|Publication number||US3108621 A|
|Publication date||Oct 29, 1963|
|Filing date||May 6, 1960|
|Priority date||May 14, 1959|
|Publication number||US 3108621 A, US 3108621A, US-A-3108621, US3108621 A, US3108621A|
|Inventors||Harries John H O|
|Original Assignee||Harries John H O|
|Export Citation||BiBTeX, EndNote, RefMan|
|Patent Citations (8), Referenced by (4), Classifications (15)|
|External Links: USPTO, USPTO Assignment, Espacenet|
-- Oct. 29, 1963 J. H. o. HARRIES EVACUATION OF VACUUM AND GAS-FILLED ENVELOPES 2 Sheets-Sheet 1 Filed May 6. 1960 Oct. 29, 1963 J- H. o. HARRIES 3,103,621
ENACUA'I'ION 0F VACUUM AND GAS-FILLED ENVELQPES 2 Sheets-Sheet 2 Filed May 6. 1960 w a F v7 Inventor x/ w/W 7M Attorney Iillliill I'Illl I'll,
IIIIIIIIIII III! lllll United States Patent 3,108,621 EVACUATKGN 0F VACUUM AND GAS-FTLLED ENVELOPES John H. 9. Harries, Warwick, Bermuda Filed May 6, 196% Ser. No. 27,347 Claims priority, application Great Britain May 14, 1959 14 Claims. (Cl. 1418) This invention relates to the evacuation of vacuum and gas filled envelopes particularly, but not exclusively, for use as the envelopes of electric discharge tubes, to enclosed transistors, enclosed mechanical and electrical devices, and containers in general.
Hitherto it has been usual to evacuate such envelopes or containers firstly by means of a mechanical pump the mechanism of which runs in oil and which is capable of reducing the pressure to no lower than (typically) to 10 mm. Hg and, secondly, to reduce the pressure still further by means of an oil or mercury diffusion pump down to, at very best, about 10- mm. Hg. Still further lowering of the pressure, if needed, has to be obtained by the use of getters and/ or by means of an ion pump, or by gas clean-up during a protracted ageing schedule of the device if it is an electric discharge tube. This process is complicated and the equipment is elaborate and costly. In addition to these disadvantages, the parts or elements inside the envelope tend to be contaminated by oil and other waste products from the mechanical pump and by oil or mercury from the diffusion pump. Oil contamination tends to inhibit the action of getters and ion pumps. Oil or mercury contamination can only be reduced by relatively complicated ancillary devices such as refrigerated traps and battles. Even if traps and baffles are used, oil contamination in many cases is sufiicient to affect adversely the operation of the device as a whole, particularly when it is necessary to attain very low pressures. An object of my invention is to find means of evacuating envelopes to low pressures without these disad vagtages.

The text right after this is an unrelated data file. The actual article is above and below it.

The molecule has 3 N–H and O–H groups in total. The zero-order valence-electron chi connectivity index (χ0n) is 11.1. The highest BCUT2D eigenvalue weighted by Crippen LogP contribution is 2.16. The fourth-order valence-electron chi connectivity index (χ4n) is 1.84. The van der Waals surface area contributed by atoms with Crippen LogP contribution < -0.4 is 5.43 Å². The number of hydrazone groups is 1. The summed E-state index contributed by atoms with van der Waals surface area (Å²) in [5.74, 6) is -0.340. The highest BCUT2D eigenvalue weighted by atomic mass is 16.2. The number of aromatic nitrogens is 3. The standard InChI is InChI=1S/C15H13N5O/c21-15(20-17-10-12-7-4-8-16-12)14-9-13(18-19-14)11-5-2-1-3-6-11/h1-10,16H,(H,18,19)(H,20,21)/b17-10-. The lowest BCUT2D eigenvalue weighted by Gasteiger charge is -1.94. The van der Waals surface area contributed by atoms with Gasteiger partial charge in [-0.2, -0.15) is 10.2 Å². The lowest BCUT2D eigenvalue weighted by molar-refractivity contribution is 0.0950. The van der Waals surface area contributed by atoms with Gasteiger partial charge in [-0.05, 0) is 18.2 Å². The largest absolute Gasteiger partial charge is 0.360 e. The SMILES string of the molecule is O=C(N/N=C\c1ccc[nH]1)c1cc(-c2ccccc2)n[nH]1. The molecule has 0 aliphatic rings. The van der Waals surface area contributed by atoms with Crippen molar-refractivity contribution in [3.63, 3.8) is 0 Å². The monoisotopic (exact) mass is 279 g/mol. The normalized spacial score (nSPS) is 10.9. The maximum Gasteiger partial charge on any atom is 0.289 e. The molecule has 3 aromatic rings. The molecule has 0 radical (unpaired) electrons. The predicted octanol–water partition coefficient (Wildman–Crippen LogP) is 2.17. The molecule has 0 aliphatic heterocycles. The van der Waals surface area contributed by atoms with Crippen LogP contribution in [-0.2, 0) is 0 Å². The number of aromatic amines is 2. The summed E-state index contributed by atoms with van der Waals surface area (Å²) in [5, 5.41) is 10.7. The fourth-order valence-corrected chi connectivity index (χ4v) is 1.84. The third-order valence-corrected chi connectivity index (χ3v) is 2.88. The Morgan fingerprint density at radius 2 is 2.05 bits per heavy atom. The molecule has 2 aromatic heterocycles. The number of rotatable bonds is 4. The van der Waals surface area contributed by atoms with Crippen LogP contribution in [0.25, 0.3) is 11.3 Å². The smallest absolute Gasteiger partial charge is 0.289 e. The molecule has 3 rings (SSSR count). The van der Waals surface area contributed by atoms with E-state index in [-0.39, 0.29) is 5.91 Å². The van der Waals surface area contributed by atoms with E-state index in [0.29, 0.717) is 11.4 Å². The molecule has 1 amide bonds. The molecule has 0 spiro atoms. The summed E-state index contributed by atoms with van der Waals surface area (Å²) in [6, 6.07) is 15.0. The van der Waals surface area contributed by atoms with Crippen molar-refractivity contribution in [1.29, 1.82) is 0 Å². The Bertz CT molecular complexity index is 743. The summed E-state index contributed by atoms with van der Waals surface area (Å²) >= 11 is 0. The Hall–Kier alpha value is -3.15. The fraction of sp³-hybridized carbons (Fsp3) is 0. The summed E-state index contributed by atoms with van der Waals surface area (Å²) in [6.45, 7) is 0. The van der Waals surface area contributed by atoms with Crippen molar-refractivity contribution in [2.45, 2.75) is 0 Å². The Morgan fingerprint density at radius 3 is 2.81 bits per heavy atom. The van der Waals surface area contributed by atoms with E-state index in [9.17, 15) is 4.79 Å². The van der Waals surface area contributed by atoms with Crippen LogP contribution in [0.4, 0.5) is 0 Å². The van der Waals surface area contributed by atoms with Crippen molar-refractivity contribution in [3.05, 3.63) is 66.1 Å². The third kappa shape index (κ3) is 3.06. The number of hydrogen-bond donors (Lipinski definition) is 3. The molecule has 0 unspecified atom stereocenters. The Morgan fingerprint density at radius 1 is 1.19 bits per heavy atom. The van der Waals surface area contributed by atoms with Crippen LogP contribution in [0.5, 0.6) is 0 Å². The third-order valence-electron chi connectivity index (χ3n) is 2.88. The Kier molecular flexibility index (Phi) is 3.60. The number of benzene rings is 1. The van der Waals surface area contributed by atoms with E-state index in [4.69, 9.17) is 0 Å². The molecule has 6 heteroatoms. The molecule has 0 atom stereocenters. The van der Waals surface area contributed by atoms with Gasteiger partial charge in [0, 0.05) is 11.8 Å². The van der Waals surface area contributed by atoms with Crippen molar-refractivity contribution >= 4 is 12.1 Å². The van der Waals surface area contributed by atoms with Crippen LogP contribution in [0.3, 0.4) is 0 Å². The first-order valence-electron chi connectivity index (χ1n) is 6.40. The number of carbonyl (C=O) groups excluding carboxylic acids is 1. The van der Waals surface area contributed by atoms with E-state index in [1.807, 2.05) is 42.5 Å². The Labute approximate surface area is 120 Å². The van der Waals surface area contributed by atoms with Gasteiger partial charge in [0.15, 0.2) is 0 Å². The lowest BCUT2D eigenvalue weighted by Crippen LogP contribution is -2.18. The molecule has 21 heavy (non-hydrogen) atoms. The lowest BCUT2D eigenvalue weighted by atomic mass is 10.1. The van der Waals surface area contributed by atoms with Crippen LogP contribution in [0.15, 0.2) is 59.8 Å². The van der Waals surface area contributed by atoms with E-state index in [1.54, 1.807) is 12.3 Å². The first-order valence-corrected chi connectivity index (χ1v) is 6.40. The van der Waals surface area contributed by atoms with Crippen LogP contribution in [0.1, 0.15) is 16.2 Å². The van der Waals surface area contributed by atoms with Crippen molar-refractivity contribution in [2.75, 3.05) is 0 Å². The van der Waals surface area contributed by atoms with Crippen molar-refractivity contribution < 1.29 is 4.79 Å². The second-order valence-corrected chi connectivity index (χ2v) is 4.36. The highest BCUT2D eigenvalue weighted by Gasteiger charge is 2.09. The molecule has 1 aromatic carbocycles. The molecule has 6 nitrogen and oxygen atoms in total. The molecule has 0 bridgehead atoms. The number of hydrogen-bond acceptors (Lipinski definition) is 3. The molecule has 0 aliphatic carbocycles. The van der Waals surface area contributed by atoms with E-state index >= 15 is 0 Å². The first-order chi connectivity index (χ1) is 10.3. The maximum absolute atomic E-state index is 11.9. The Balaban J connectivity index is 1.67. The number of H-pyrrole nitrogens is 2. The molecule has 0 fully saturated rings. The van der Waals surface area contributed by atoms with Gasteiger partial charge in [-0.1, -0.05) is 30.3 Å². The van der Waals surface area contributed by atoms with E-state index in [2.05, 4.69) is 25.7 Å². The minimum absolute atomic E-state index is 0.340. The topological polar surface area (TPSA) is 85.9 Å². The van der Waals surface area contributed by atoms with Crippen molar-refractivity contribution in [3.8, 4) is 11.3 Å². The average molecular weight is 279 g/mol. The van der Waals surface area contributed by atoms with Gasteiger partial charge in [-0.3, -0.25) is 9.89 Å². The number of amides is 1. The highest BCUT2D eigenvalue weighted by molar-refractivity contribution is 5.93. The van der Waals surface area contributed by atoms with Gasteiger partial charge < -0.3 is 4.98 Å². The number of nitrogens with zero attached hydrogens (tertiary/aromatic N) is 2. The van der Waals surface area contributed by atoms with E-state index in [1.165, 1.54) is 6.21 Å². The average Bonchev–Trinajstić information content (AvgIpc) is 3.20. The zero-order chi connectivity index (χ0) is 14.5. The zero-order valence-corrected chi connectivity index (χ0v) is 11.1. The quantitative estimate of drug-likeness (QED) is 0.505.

According to the present invention, an adsorbent substance in an appendix which is connected to and communicates with the interior of the envelope is heated in the presence of a flow of a carrier gas through an orifice in the envelope or the appendix, and the envelope and the appendix while still hot are filled with a gas, after which the orifice is sealed to close the space within the envelope and appendix, the appendix is cooled to cause the adsorbent substance to adsorb gas and thereby to reduce the pressure in the envelope, and the connection between the appendix and the envelope is sealed off so as to detach the appendix from the envelope. The gas used to fill the envelope before the orifice is sealed, which may be carbon dioxide, may also be used as the carrier gas which fiows through the envelope during heating stage. The adsorbent substance in the appendix may be activated charcoal. If desired, getters can be used to achieve further reduction of the pressure in the envelope.
The appendix containing the adsorbent material may be cooled portion by portion, so that the different portions of the adsorbent material are effective at different times to reduce the pressure in the envelope. This is particularly advantageous when electrodes within the envelope are being successively de-gassed.
In order that the invention may be understood, several embodiments thereof will now be described with reference to the accompanying drawings, in which:
FIGURES 1A, 1B, 1C and 1D illustrate successive stages in the exhaust of a glass vacuum envelope by a method embodying the present invention;
FIGURE 2 shows diagrammatically apparatus for difi fizl Patented @ct. 29, 1963 "ice 2 progressively cooling different portions of the appendix; and
FTGURES 3, 4 and 5 illustrate modifications of the appendix shown in FIGURES 1A and 1B.